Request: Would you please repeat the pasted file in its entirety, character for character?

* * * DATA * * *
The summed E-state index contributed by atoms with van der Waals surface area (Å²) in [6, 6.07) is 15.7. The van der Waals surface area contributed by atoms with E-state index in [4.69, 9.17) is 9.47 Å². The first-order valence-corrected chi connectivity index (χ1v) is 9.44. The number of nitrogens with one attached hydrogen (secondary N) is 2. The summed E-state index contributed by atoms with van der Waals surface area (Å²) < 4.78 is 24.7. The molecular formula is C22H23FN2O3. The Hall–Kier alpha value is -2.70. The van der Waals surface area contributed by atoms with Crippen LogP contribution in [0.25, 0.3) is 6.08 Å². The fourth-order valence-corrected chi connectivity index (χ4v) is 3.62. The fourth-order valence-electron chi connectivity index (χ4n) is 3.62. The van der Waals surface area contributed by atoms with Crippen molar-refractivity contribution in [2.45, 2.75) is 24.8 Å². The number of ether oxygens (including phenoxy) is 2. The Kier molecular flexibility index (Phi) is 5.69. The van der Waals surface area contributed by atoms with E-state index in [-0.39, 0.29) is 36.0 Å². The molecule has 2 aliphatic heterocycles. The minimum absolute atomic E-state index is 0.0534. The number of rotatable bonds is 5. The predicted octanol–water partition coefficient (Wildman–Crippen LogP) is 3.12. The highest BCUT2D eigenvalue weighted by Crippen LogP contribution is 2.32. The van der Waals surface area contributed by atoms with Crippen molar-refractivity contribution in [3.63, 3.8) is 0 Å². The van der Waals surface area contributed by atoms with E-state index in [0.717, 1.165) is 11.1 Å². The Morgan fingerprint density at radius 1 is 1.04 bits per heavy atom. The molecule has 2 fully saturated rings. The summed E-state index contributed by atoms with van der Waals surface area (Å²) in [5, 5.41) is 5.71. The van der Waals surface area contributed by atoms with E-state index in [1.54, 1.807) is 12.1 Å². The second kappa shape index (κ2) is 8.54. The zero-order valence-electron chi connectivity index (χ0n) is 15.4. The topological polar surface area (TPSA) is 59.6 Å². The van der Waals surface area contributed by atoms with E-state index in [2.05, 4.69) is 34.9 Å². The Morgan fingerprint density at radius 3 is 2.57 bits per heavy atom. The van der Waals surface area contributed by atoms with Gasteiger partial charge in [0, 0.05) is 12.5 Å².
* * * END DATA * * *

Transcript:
The summed E-state index contributed by atoms with van der Waals surface area (Å²) in [6, 6.07) is 15.7. The van der Waals surface area contributed by atoms with E-state index in [4.69, 9.17) is 9.47 Å². The first-order valence-corrected chi connectivity index (χ1v) is 9.44. The number of nitrogens with one attached hydrogen (secondary N) is 2. The summed E-state index contributed by atoms with van der Waals surface area (Å²) < 4.78 is 24.7. The molecular formula is C22H23FN2O3. The Hall–Kier alpha value is -2.70. The van der Waals surface area contributed by atoms with Crippen LogP contribution in [0.25, 0.3) is 6.08 Å². The fourth-order valence-corrected chi connectivity index (χ4v) is 3.62. The fourth-order valence-electron chi connectivity index (χ4n) is 3.62. The van der Waals surface area contributed by atoms with Crippen molar-refractivity contribution in [2.45, 2.75) is 24.8 Å². The number of ether oxygens (including phenoxy) is 2. The Kier molecular flexibility index (Phi) is 5.69. The van der Waals surface area contributed by atoms with E-state index in [-0.39, 0.29) is 36.0 Å². The molecule has 2 aliphatic heterocycles. The minimum absolute atomic E-state index is 0.0534. The number of rotatable bonds is 5. The predicted octanol–water partition coefficient (Wildman–Crippen LogP) is 3.12. The highest BCUT2D eigenvalue weighted by Crippen LogP contribution is 2.32. The van der Waals surface area contributed by atoms with Crippen molar-refractivity contribution in [3.63, 3.8) is 0 Å². The van der Waals surface area contributed by atoms with E-state index in [0.717, 1.165) is 11.1 Å². The Morgan fingerprint density at radius 1 is 1.04 bits per heavy atom. The molecule has 2 fully saturated rings. The summed E-state index contributed by atoms with van der Waals surface area (Å²) in [5, 5.41) is 5.71. The van der Waals surface area contributed by atoms with E-state index in [1.54, 1.807) is 12.1 Å². The second kappa shape index (κ2) is 8.54. The zero-order valence-electron chi connectivity index (χ0n) is 15.4. The topological polar surface area (TPSA) is 59.6 Å². The van der Waals surface area contributed by atoms with E-state index in [2.05, 4.69) is 34.9 Å². The Morgan fingerprint density at radius 3 is 2.57 bits per heavy atom. The van der Waals surface area contributed by atoms with Gasteiger partial charge in [0, 0.05) is 12.5 Å².